“Dabeir el bnei Yisrael vayik’hu li teruma. Me’eit kol ish asher yidvennu libo, tik’hu et terumati. …. va’asu li mikdash v’shachanti betocham .And God spoke to Moses, saying: ‘Speak to the children of Israel, that they take for Me an offering; of everyone whose heart makes him willing you shall take My offering….And let them make Me a sanctuary, that I may dwell among them.”
With this sidra we embark upon no fewer than thirteen weeks’ worth of Torah portions detailing how the Mishkan, the tabernacle, was meant to be built. One might contrast this to the narrative about the creation of the world which takes two chapters to tell two stories, or the narrative about Sinai and the revelation of Torah which takes three chapters in total. So why is Torah focussing so narrowly and for so long? The answer can I think be found in the key word – Terumah is usually translated as an offering that is lifted up, but it is made clear in this passage that this is an offering freely given by whoever is moved to give.
There is none of the hard sell we are used to in charitable appeals, none of the slightly guilt tinged writing of cheques or pledge cards. This is an offering that is motivated only by the desire to give. The root of the word terumah is something that is uplifted, elevated to a higher status. What we see here is the moment when human beings choose to do something extraordinary of their own free will; and then they are uplifted in some profound way. This elevation happens not because they are giving, but rather they are giving because they are in some way transcending their base selves.
What is it that causes this shift in the soul, this opening out of the awareness of the person? The narrative comes immediately after the debacle of the golden calf, when again the people gave, but that time they gave their gold and jewels in order to make for themselves an idol to worship.
it must surely be some deep recognition that however much we make for ourselves external props and supports in order to buttress our fragile existence, true strength comes from within us. God’s words in verse 8 “va’asu li mikdash v’shachanti betocham” is a clue – “let them make for me a sacred space and I will dwell within them”.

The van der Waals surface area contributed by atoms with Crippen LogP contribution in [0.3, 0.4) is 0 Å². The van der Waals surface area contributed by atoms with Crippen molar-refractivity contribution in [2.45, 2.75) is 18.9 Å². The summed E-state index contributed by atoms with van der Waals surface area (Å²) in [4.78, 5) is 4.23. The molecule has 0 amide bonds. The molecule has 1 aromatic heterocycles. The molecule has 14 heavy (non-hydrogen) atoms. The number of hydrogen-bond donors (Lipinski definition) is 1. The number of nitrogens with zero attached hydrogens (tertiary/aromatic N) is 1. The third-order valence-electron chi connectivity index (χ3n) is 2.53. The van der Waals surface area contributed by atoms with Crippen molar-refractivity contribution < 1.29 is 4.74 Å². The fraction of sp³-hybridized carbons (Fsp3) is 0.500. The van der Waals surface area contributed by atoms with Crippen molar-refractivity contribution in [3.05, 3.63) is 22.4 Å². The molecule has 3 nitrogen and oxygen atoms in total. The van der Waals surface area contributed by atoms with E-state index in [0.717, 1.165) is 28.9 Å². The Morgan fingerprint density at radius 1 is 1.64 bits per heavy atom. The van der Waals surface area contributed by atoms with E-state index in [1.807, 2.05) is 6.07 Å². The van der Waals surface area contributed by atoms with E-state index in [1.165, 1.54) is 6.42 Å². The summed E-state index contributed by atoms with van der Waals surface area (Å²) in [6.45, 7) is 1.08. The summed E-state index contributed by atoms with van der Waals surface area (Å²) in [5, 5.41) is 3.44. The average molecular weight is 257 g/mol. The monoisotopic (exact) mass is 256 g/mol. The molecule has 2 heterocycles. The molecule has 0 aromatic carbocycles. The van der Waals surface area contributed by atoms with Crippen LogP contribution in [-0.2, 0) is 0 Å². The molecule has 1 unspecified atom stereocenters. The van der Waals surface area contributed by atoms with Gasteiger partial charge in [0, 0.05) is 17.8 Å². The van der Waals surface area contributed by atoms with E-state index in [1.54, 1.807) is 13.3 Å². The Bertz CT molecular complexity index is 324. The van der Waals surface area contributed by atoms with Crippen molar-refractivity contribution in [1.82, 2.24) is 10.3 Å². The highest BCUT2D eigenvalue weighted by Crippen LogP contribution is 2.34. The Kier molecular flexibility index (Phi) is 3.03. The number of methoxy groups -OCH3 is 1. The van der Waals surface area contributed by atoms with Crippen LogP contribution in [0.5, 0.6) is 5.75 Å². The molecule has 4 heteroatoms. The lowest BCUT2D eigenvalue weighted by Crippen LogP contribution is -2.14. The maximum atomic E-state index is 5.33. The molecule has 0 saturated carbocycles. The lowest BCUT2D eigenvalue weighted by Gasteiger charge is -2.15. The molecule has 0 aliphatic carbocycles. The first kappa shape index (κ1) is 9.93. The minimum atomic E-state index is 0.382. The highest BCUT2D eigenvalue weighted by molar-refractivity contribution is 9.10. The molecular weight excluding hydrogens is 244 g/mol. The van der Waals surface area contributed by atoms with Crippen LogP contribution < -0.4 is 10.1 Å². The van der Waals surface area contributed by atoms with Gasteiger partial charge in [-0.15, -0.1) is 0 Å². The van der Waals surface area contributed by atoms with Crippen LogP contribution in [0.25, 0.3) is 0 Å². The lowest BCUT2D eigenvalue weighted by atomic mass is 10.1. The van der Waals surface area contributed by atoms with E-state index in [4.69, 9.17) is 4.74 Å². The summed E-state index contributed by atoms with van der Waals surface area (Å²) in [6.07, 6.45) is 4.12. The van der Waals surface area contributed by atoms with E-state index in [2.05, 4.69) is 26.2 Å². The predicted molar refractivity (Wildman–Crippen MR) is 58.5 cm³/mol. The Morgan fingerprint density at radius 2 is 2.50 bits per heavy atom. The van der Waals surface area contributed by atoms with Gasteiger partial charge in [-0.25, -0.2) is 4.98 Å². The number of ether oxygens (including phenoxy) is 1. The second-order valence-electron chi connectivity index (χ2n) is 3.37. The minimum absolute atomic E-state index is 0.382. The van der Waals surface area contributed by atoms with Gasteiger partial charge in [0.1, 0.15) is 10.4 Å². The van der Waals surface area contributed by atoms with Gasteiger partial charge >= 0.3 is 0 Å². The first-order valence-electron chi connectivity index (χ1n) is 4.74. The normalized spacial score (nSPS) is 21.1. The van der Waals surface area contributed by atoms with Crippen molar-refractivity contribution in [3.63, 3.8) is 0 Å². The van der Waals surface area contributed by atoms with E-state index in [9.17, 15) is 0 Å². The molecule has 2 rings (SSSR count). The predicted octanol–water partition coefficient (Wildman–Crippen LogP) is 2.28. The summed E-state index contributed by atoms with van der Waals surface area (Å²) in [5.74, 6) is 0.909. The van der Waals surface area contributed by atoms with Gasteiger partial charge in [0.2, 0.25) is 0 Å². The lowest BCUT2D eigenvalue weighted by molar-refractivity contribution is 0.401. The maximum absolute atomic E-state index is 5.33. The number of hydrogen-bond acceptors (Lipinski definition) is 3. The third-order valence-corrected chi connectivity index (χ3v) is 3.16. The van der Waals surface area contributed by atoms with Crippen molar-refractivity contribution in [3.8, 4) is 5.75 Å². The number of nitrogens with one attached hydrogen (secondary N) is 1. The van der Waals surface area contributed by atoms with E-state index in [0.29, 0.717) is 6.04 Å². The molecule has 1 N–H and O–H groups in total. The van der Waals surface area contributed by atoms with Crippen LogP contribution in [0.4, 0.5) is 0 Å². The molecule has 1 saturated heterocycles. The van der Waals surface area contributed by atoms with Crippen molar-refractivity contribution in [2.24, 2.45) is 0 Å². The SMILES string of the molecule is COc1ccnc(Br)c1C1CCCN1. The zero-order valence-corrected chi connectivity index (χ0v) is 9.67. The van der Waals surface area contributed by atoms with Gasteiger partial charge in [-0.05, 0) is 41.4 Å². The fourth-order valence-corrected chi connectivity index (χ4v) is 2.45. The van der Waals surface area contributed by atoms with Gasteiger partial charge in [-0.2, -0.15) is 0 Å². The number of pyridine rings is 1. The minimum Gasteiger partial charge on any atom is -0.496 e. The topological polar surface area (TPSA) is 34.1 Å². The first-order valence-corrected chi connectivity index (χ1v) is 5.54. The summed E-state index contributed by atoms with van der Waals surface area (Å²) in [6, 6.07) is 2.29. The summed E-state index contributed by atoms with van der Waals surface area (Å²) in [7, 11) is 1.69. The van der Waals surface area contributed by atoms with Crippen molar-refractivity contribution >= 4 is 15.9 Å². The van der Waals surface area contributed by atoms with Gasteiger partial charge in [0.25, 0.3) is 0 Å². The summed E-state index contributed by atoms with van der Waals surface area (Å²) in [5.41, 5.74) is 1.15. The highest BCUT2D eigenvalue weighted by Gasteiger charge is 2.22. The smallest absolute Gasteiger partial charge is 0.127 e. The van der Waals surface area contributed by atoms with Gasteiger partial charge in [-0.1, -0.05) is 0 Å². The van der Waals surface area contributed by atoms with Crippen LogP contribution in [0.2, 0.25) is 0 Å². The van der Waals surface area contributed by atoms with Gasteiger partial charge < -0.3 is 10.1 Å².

Once the people truly understand that the space they make within themselves by stopping all their frantic activity and verbal whirlwind and just letting themselves breathe and be – once they see that that this internal mindful space is effectively a mikdash, a sanctuary that is within themselves, then it quickly becomes apparent that the resources they need to support themselves are all there, all available and accessible. Call it God, call it by any other name, once we stop and let ourselves simply be, once we make the time and space to simply notice what our heart and mind truly wants, when we stop trying to fill the space around us and within us with busy-ness and activity then we ourselves are raised above the mundane. We become Terumah – uplifted; and we offer Terumah – the gift of who we are is a gift both to God and to ourselves.
Where does God dwell? This portion reminds us of the response of the Kotsker Rebbe Menachem Mendel. “God dwells wherever we let God in”.
As we begin the long and extraordinarily detailed description of the building of the sanctuary in the desert, we may reflect on why Torah spends so many weeks on the particular descriptions and the minutiae. It takes a long time to create such a sacred space, yet consider the mikdash which we ourselves can create – without the gold or the silver, the purple or scarlet. The mikdash which we create within ourselves comes from our taking time out of our constant activity. And when we create that space within ourselves, we may find it filled with the Terumah – the willing heart, the presence of God, the strength and support that dwells within ourselves, if only we would reach for it.
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